Accepting others

People will sometimes behave unfairly towards you. They act upon emotions, even if their behaviour is irrational and they regret it afterwards. People consider themselves to be right, even if you can see that they’re completely wrong. People can treat you badly, criticise you without apparent reason. People may blame you for something you didn’t do.

These are facts of life which must be accepted in order to free yourself from feeling pointlessly annoyed by the actions of others.

Stop viewing conflict and highly charged situations from the position of ‘right’ or ‘wrong’, or ‘fair’ or ‘unfair’. Let me explain this idea.

Once at work, a woman from personnel was very rude to me in front of our colleagues. She did this simply because she was in a bad mood. I kept silent, but it wasn’t a calm silence; it was more a feeling of confusion. I found the event deeply unpleasant.

This woman was in the late stages of pregnancy; when she finished up at work, I didn’t see her again.
For the first few days after this happened, I thought about it constantly but it didn’t bring me any peace. I was extremely offended; it seemed to me I was completely in the right and had been unfairly insulted and blamed in front of other people.

I wouldn’t have felt so affronted if I’d thought that I was to blame in any way for what had happened – the injustice of the situation wouldn’t have upset me so much. But I felt that I was in the right and I was outraged most of all by the fact that I hadn’t asserted this feeling, that I hadn’t rectified the unfairness of what had happened.

I hadn’t been rude back, I hadn’t tried to have this colleague disciplined. Worst of all, this woman considered herself to be in the right, and no one had said otherwise to her!

I found it very hard to come to terms with this situation. But then I realised that there was no point thinking about who was right and who was wrong. What did it matter? What happened had happened, and nothing would change that. My thoughts about my own rectitude were giving rise to a wave of pointless negative emotions which I felt I could only stop by applying my ideas about justice.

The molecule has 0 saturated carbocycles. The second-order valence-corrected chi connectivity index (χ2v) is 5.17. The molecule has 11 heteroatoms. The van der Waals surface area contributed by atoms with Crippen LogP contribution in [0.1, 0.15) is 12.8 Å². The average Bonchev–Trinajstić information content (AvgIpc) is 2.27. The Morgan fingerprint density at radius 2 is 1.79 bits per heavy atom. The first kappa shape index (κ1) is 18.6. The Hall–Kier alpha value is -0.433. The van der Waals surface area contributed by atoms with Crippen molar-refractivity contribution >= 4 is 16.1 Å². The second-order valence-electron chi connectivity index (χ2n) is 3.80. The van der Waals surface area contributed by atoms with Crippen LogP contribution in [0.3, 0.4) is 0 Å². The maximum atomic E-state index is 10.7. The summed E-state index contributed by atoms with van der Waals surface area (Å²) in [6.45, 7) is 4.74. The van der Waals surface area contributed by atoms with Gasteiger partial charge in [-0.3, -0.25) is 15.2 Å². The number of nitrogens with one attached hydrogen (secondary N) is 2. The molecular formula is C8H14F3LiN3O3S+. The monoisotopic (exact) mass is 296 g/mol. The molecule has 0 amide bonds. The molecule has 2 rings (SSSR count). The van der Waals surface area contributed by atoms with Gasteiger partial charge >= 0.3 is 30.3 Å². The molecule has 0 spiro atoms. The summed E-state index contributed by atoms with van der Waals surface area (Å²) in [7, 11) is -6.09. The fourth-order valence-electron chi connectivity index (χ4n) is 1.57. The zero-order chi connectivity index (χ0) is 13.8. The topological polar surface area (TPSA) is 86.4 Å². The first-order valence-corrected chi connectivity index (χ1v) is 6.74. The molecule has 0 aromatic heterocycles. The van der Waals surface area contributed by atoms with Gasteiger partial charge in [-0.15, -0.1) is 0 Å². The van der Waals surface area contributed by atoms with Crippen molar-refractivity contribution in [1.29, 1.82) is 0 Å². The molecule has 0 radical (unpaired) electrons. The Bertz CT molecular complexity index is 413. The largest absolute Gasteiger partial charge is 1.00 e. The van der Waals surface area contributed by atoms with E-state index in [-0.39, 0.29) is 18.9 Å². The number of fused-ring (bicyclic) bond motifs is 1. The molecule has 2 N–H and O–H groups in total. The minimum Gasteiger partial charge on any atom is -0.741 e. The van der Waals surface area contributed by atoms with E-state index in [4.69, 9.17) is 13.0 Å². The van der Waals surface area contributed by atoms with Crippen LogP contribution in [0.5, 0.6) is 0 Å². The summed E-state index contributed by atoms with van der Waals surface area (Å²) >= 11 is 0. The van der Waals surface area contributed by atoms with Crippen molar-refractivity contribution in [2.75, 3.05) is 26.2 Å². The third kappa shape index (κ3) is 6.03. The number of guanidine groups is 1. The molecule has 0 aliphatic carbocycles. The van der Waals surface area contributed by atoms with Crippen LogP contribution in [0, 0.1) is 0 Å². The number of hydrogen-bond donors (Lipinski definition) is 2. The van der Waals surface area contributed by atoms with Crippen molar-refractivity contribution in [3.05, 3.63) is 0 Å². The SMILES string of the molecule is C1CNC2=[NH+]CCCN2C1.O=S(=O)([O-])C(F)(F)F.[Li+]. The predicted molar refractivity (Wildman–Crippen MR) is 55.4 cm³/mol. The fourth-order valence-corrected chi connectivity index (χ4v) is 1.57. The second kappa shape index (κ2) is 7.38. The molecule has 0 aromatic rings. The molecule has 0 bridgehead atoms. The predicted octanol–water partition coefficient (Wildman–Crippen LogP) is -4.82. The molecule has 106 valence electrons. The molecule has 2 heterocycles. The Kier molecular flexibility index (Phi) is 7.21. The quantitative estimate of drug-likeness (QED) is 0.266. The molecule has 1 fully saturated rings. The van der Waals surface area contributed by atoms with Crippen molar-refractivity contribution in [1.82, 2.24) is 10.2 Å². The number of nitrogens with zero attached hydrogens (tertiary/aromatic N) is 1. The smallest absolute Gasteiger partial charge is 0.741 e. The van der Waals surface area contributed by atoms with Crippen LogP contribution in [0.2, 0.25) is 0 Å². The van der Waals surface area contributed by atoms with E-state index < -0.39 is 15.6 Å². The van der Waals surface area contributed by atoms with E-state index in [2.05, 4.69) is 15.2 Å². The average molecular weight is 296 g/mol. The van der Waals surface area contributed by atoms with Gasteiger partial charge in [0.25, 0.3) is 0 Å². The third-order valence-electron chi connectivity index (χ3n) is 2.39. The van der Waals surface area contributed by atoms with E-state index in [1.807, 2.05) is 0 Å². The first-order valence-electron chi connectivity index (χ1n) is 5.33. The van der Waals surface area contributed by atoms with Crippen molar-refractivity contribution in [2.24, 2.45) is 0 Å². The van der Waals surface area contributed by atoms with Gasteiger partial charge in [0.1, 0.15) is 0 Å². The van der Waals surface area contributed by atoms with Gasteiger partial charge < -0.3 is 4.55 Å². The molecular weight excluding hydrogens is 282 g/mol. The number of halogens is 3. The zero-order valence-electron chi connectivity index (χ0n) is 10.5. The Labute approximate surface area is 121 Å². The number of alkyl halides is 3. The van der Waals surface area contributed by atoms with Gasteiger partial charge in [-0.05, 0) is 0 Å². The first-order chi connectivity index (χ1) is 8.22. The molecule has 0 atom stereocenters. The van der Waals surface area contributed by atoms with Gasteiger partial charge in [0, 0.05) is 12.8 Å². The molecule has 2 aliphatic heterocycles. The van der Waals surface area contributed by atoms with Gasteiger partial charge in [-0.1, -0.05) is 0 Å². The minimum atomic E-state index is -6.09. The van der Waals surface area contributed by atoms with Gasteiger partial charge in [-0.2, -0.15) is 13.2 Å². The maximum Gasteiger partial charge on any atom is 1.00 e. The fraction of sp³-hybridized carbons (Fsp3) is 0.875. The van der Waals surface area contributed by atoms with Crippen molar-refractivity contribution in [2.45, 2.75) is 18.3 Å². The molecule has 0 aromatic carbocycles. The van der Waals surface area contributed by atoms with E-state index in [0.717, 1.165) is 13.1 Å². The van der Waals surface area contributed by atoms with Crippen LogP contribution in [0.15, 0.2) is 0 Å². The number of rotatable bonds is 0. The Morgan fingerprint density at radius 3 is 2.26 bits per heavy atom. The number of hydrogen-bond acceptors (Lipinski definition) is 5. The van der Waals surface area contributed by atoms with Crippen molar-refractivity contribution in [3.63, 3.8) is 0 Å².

However, I’m glad that I didn’t do that. My retaliatory rudeness might have provoked further stress, which wouldn’t be good for a pregnant woman. It’s good that I kept quiet.

But this isn’t the only issue. Why should someone else’s overwrought nerves be my problem? Let it remain their issue. When someone starts to feel strong negative emotions due to other people’s behaviour and allows it to affect his mood, thoughts and actions, he is making others’ problems into his own.

So what if someone was rude to me? It is possible that some ‘complexities’ in this woman’s character may have become more pronounced during her pregnancy. But anyone could have been subject to this, not just me. Why should I take it personally?

Yes, people behave this way; was this really news to me? You can’t castigate each and every individual for his or her behaviour; indeed I myself am not always justly punished for doing something unfair to someone. Such is life; such is human nature.

This insight helped rid me of my inner turmoil. I felt not only happy, but free! If I’d retaliated, it would have meant that I was allowing someone to manipulate me into reacting in the way that they wanted – namely with anger and irritation.

In my view, I behaved correctly in that situation. It would have been wrong to aggravate the conflict and try to punish a women I’d soon never see again.

This doesn’t mean, though, that every situation should be handled in this way. Sometimes you do need to act.

When I started working in an office, I was pretty ‘soft’ in a pejorative sense. I let people treat me any way they wanted, and some people took advantage of this.

One of my colleagues used to shout at me whenever I made a mistake. This was how he expressed his indignation. I soon realised that I had to stop being so spineless and toughen up.

In a private conversation, I made it clear to my colleague that I would prefer it if he didn’t yell at me. From then on, all of his shouting and discourtesy stopped. I wasn’t trying to teach anyone a lesson or establish justice; I just didn’t want to be shouted at anymore, and I achieved that.

People behave emotionally; they can be highly-strung and rude. I can’t always control this. It’s the way things are. But sometimes (not always) I can influence particular disrespect directed at me. If I can make it so that a person isn’t rude to me, I will. If I can’t do anything or don’t see the point (as in the previous example), I’ll leave things as they are.